You have just had a surgical procedure that requires some personal home care on your part. A certain amount of pain, bleeding and swelling is to be expected and should not be cause for worry. Everyone in this office is interested in your comfort and speedy recovery. Your cooperation with the following instructions will go a long way toward helping you have a smooth and uneventful postoperative course.
If you have any questions, please contact our offices.
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We normally expect swelling proportional to the surgery involved. Swelling around the mouth, cheeks, eyes and the sides of the face is not uncommon. This is the body’s normal reaction to surgery and eventual repair. The swelling will not become apparent until the day following surgery and will not reach its maximum until two to three days postoperatively. However, the swelling may be minimized by the immediate use of ice packs. Two baggies filled with ice, or ice packs, should be applied to the sides of the face where surgery was performed. The ice packs should be left on continuously while you are awake. After 24 hours, ice has no beneficial effect. If swelling or jaw-stiffness persists for several days, there is no cause for alarm. This is a normal reaction to surgery. Thirty-six hours following surgery, the application of moist heat to the sides of the face is beneficial in reducing the size of the swelling.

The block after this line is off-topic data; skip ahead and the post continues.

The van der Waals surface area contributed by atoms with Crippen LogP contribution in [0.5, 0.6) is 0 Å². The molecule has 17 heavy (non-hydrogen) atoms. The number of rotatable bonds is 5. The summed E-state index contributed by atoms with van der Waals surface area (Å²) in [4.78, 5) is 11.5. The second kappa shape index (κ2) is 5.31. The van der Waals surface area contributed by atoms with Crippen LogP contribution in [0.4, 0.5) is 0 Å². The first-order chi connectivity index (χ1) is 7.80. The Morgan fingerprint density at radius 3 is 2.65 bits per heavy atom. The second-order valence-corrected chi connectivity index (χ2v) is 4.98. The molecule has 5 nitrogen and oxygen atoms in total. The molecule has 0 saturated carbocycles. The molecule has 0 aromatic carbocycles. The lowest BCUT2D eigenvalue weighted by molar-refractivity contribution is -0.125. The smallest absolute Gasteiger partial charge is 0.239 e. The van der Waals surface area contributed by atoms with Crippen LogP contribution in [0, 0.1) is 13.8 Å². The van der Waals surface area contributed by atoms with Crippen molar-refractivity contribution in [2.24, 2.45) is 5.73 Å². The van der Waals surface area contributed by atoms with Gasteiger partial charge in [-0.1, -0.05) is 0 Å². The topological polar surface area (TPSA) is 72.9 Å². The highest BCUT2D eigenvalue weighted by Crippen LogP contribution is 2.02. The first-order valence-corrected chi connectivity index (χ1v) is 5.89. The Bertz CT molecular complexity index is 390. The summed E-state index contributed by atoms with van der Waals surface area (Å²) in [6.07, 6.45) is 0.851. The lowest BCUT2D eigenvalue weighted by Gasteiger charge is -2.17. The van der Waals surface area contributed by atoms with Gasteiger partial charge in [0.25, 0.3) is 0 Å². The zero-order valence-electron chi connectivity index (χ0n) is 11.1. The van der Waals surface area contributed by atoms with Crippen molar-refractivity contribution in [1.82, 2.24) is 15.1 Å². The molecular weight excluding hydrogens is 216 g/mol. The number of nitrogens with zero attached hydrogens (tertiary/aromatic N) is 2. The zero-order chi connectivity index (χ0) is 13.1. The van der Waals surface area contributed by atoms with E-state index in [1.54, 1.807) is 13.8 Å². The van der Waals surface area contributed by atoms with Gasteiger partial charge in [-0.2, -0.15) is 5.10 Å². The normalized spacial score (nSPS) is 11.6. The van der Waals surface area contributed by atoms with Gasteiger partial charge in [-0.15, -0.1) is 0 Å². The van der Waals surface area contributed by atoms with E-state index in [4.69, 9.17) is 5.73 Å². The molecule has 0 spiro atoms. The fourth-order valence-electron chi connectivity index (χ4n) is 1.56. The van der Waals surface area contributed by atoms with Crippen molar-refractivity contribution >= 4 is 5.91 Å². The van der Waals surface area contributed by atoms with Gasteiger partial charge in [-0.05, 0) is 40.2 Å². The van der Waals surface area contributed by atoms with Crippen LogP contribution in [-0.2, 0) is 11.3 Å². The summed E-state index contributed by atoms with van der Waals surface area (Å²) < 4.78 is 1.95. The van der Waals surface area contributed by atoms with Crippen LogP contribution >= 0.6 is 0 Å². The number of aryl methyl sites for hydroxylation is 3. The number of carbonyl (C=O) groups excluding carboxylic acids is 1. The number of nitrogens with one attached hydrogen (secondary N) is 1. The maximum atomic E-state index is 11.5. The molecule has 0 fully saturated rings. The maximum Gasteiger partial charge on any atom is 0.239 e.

For moderate pain – One or two tablets of Tylenol®, Extra Strength Tylenol® or ibuprofen (Motrin® or Advil®) 200 mg tablets may be taken every three to four hours. Be sure to take pain medication on a full stomach to avoid stomach trouble.
For severe pain – Take the prescribed narcotic as directed. The narcotic pain medicine will make you groggy and will slow down your reflexes. Do not drive an automobile or work around machinery. Avoid alcoholic beverages. Pain or discomfort following surgery should subside more and more every day. If pain persists, it may require attention and you should call the office.
A certain amount of bleeding is to be expected following surgery. Slight bleeding, oozing or redness in the saliva is not uncommon. Excessive bleeding may be controlled by first rinsing or wiping any old clots from your mouth, then placing a gauze pad over the area and biting firmly for thirty minutes. Repeat if necessary. If bleeding continues, bite on a moistened, squeeze-dried tea bag for sixty minutes and repeat as necessary. The tannic acid in the dry tea bag helps to form a clot by contracting the bleeding vessels. To minimize further bleeding: relax, sit upright and avoid exercise. If bleeding does not subside, call for further instructions.
After general anesthetic or IV sedation, take liquids – we recommend any sports drink – once the numbness wears off. Do not use a straw; drink from a glass. Sucking on a straw can cause more bleeding by dislodging the blood clot. You may eat anything soft, but chew away from the surgical sites. High calorie, high protein intake is very important. Nourishment should be taken regularly. Consume at least five to six glasses of liquid daily in order to prevent dehydration. Your food intake will be limited for the first few days, so compensate for this by increasing your fluid intake. Try not to miss a single meal. You will feel better, have more strength, experience less discomfort and heal faster, if you continue to eat.
Keep the Mouth Clean
No rinsing or spitting of any kind should be performed, until the day following surgery. You can brush your teeth the night of surgery, but rinse gently. The day after surgery you should begin rinsing at least five or six times a day, especially after eating. Use a cup of warm water mixed with a teaspoon of salt.